Tuesday, June 5, 2018

What is Colombia seeking in NATO?

Colombia will be the first Latin American country to join the North Atlantic Treaty Organization (NATO) as a “global partner.”
The South American nation already has a strong United States military presence in its territory, supposedly with the objective of combating drug trafficking. But its incorporation into NATO, a symbol of the interventionist militarism of Washington and its European allies, is an even more controversial step.
President Juan Manuel Santos’ decision sounded alarms in Latin America, a region with a peaceful vocation that in the last century has only been attacked by military forces of the United States and Britain, both members of this transatlantic alliance.
NATO’s origins date back to 1949, during the confrontation with the Soviet Union in the heat of the Cold War. After the disintegration of the socialist bloc in the early 1990s, the alliance broke its promise not to expand eastward, and today is the main military threat to Russia, while it conducts military operations beyond its geographical zone.
Colombia first showed interest in joining NATO in 2006, under the government of the militarist Álvaro Uribe, but it was rejected for not complying with the geographical criteria. However, in June 2013, Santos signed an information sharing and security agreement, which was expanded at the end of 2016.
The May 25 announcement means the Andean nation joins the list of eight NATO global partners: Afghanistan, Australia, Iraq, Japan, South Korea, Mongolia, New Zealand, and Pakistan.

Santos’ decision sends a clear message of Bogota’s interest in maintaining its alliance with Washington and acting as its spearhead in the region.
The U.S. currently has access to a dozen military bases in Colombia, from which it can threaten neighboring countries not to its liking, and control the abundant natural resources of the region.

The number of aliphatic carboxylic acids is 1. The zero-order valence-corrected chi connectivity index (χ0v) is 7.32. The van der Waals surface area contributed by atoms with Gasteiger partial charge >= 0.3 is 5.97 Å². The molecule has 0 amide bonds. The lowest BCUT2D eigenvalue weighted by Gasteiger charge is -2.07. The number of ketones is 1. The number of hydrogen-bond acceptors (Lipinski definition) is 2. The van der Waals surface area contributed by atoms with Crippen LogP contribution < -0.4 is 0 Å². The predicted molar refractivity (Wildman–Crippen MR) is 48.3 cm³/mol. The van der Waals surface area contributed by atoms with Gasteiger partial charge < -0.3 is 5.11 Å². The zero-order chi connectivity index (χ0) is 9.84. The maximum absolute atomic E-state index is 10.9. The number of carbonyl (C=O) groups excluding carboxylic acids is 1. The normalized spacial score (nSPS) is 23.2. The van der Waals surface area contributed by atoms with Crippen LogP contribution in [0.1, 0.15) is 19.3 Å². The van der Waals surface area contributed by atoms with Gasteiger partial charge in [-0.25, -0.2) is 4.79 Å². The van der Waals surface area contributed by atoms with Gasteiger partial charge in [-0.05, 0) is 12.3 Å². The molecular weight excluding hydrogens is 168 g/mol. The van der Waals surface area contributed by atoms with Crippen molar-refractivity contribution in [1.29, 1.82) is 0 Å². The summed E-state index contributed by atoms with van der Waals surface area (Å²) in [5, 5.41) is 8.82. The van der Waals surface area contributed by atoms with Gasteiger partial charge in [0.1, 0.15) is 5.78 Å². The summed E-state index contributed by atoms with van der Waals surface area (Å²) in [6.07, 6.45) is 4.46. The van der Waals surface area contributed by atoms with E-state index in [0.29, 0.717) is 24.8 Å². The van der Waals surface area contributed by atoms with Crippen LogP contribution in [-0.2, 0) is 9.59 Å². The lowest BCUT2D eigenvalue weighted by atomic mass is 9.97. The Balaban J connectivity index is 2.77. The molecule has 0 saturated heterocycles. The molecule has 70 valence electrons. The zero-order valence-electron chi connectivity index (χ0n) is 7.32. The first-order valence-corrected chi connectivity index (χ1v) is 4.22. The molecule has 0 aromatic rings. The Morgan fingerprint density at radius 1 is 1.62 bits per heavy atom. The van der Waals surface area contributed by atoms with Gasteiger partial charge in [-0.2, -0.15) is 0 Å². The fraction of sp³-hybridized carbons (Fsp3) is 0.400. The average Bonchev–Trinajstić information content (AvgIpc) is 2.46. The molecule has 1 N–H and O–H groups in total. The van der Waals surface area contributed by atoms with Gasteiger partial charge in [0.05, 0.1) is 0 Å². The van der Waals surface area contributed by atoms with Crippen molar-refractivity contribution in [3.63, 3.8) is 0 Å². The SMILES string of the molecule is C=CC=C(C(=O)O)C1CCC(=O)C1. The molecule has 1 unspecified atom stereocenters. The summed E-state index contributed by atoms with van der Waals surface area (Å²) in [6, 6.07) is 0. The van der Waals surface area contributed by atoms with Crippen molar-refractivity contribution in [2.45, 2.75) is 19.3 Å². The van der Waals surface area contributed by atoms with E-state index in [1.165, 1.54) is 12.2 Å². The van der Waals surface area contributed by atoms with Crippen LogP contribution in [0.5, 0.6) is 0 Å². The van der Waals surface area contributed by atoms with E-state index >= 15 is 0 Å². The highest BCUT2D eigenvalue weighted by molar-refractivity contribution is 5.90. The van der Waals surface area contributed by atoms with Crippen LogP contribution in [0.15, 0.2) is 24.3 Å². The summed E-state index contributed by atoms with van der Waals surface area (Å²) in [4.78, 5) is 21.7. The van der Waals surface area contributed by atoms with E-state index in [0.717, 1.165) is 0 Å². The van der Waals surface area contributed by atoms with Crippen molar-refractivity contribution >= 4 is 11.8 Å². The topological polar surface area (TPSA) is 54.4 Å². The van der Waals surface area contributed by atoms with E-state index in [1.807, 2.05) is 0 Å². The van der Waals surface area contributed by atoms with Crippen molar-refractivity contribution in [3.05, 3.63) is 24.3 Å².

This proximity to Washington is accompanied by multi-million dollar budgets that have become a way of life for the Colombian military. No less than 9 billion dollars have flowed into the coffers of the country’s Public Security Forces since the signing of the so-called Plan Colombia in 1999, according to official figures.
However, the data shows the failure of the Plan, supposedly destined to combat drug trafficking and its serious social consequences.
In eight years of the Uribe government, fully implementing U.S. advice between 2002 and 2010, more than three million Colombians were forced to move from their home territories, a figure that is equivalent to half of the 6.2 million internally displaced persons recorded in the country since 1985, according to the paper El Tiempo.
When Plan Colombia began, 163,289 hectares were estimated to be planted with coca. Last year, the United States government itself estimated that about 150,000 hectares continue to be dedicated to this illegal crop, a far cry from the proposed 50% reduction.
Likewise, the U.S. military occupation has been accompanied by reports of the sexual abuse and rape of 54 underage girls by U.S. soldiers in the vicinity of military bases located in Melgar and Girardot.

The end of the armed conflict implies a reduction in the number of military units and the budgets dedicated to fighting guerrilla forces, funds that could be used in development plans.
But the scenario of a Colombia in peace, after the signing of historic accords with the country’s main guerrilla groups, is the worst nightmare of those who have profited from the business of war for more than half a century.